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Fetty Wap: Fetty Wap [PA] *

Track List

>Trap Queen
>How We Do Things - (featuring Monty)
>679 - (featuring Monty)
>Jugg - (featuring Monty)
>Trap Luv
>I Wonder
>My Way - (featuring Monty)
>Time - (featuring Monty)
>RGF Island
>No Days Off - (featuring Monty)
>I'm Straight
>Couple Bands
>Rock My Chain - (featuring M80)
>Rewind - (featuring Monty)

Album Reviews:

Spin - "The result is something like an auteurist take on radio-rap structures..."

Spin - "The rapper's greatest weapon is his throaty voice, which he lathers onto productions. It has a robust tone..."

Pitchfork (Website) - "He's almost singlehandedly revived the ride-or-die thug love ballad with a serotonin-soaked ditty -- now double-platinum -- that turns a negative situation into not just an unforgettable date but a symbolic proclamation of undying, committed love."

Album Notes

Recording information: So Amazing Studios; The Gallery Room.

Photographer: Diwang Valdez.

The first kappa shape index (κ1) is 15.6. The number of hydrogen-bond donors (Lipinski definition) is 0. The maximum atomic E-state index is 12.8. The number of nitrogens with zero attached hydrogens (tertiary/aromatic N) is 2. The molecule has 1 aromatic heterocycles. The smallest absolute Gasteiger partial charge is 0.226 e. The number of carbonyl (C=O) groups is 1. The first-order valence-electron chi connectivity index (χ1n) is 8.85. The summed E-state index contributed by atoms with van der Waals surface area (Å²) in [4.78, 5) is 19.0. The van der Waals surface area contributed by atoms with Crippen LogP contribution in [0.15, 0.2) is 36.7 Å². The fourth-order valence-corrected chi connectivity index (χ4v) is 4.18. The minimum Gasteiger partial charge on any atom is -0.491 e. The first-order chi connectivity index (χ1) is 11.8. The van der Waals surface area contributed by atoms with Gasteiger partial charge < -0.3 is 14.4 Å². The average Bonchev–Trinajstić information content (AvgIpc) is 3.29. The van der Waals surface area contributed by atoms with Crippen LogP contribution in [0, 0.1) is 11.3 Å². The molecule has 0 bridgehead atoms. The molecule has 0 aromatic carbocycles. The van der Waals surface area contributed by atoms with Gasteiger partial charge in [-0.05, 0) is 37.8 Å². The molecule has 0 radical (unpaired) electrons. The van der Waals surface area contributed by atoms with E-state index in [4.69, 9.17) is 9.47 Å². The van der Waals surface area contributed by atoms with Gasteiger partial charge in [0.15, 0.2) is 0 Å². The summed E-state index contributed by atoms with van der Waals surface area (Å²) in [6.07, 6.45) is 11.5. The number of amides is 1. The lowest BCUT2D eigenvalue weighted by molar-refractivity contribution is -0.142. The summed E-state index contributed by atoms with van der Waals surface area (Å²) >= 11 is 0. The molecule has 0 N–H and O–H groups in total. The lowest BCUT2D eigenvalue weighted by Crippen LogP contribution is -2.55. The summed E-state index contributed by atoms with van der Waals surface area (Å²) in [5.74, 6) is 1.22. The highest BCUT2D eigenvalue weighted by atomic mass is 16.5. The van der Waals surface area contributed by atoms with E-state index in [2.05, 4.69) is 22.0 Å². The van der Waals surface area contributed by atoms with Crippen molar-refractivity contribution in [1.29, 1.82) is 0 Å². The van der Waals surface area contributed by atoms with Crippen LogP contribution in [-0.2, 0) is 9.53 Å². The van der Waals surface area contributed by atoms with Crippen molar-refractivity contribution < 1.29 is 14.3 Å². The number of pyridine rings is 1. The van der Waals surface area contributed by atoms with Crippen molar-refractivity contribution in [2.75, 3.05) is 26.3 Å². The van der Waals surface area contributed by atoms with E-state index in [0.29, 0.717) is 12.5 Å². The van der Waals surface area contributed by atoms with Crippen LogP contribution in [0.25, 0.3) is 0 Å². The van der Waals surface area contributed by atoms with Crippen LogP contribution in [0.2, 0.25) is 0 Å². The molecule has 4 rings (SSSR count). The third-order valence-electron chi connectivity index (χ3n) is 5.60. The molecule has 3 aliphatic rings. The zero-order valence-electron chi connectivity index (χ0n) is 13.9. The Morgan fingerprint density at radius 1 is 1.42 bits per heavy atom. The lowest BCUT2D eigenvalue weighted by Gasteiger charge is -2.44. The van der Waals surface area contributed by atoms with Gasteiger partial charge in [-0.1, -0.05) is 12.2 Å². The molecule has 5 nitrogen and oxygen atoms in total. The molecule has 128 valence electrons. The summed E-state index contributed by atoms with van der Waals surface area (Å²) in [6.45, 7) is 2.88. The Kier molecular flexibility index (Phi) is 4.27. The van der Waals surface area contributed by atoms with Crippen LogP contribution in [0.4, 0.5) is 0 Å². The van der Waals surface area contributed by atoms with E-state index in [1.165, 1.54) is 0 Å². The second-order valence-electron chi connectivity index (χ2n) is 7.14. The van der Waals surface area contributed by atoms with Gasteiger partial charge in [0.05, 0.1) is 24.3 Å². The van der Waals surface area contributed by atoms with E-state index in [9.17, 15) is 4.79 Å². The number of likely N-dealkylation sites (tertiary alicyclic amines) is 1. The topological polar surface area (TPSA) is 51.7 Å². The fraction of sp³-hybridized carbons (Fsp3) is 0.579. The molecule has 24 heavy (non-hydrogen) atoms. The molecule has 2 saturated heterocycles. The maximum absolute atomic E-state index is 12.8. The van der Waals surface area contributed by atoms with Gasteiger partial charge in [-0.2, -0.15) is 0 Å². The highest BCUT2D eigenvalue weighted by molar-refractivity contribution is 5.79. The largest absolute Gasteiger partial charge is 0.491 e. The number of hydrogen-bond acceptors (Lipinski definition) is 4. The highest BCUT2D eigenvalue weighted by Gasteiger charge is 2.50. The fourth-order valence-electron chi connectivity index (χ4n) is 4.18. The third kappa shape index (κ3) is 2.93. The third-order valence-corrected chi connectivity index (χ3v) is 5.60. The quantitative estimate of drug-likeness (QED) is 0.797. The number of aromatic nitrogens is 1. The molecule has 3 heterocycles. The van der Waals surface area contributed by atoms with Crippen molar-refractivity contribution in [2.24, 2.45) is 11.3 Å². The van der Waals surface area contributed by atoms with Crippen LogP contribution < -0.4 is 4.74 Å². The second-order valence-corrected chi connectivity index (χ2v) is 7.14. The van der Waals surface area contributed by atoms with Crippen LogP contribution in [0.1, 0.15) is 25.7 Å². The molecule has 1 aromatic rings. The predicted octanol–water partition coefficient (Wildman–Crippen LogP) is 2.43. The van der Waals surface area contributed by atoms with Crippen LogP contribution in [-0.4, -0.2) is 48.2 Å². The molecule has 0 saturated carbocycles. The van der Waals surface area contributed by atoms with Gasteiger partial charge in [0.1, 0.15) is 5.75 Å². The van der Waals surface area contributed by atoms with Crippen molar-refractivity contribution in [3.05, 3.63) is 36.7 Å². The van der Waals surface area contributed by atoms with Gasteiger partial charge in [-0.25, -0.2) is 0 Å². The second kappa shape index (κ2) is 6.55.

If the commercial crossover of freaky, druggy rappers like Gucci Mane and Future was a surprise, the supernova phenomena of Fetty Wap took it to another level. His catchy, slang-filled, and strange single "Trap Queen" dominated radio, social media, and shopping malls to the point where Taylor Swift brought the man on-stage for a cover version, and when the follow-up cut, "My Way," topped the charts, he had a Lil Wayne-sized track record, and every reason to go for the feature-filled, much-anticipated, and long-delayed debut album. This self-titled LP is anything but, as it feels instant, alive, and straight off the streets, thanks in part to a guest list that relies almost exclusively on Fetty's New Jersey crew, the Remy Boyz. Member Monty appears on numerous cuts and is an asset on the proven "My Way", while the whole crew lands on the equally catchy "679" ("Remy Boyz, they know us/All fast money, no slow bucks"), which doubles as the gang's anthem. The brilliant solo cut "Again" is the cooler and slower version of "Trap Queen" as it pledges its devotion to one woman in spite of all the fame. It falls in the album's surprisingly daring middle section, where the ruminative "I Wonder" ("I'm a young ass nigga, but I could buy your bitch a home") and the woozy "Time" (sounds like a slower version of Future) break up a full-length that otherwise bangs hard with trap beats, and can't stop rapping about Lambos, bank rolls, and bootys. It's a narrow spectrum, yet a worthy muze for Fetty on about 15 or 16 of these 17 tracks, and while that does mean this debut is overstuffed, it's not by much. Consider that the MC went from his debut Internet upload to superstar with a self-titled album all in a year-and-a-half and this is a stunning achievement, plus that rare, pleasingly unfiltered debut that captures an exciting upcoming artist with little refinement. ~ David Jeffries


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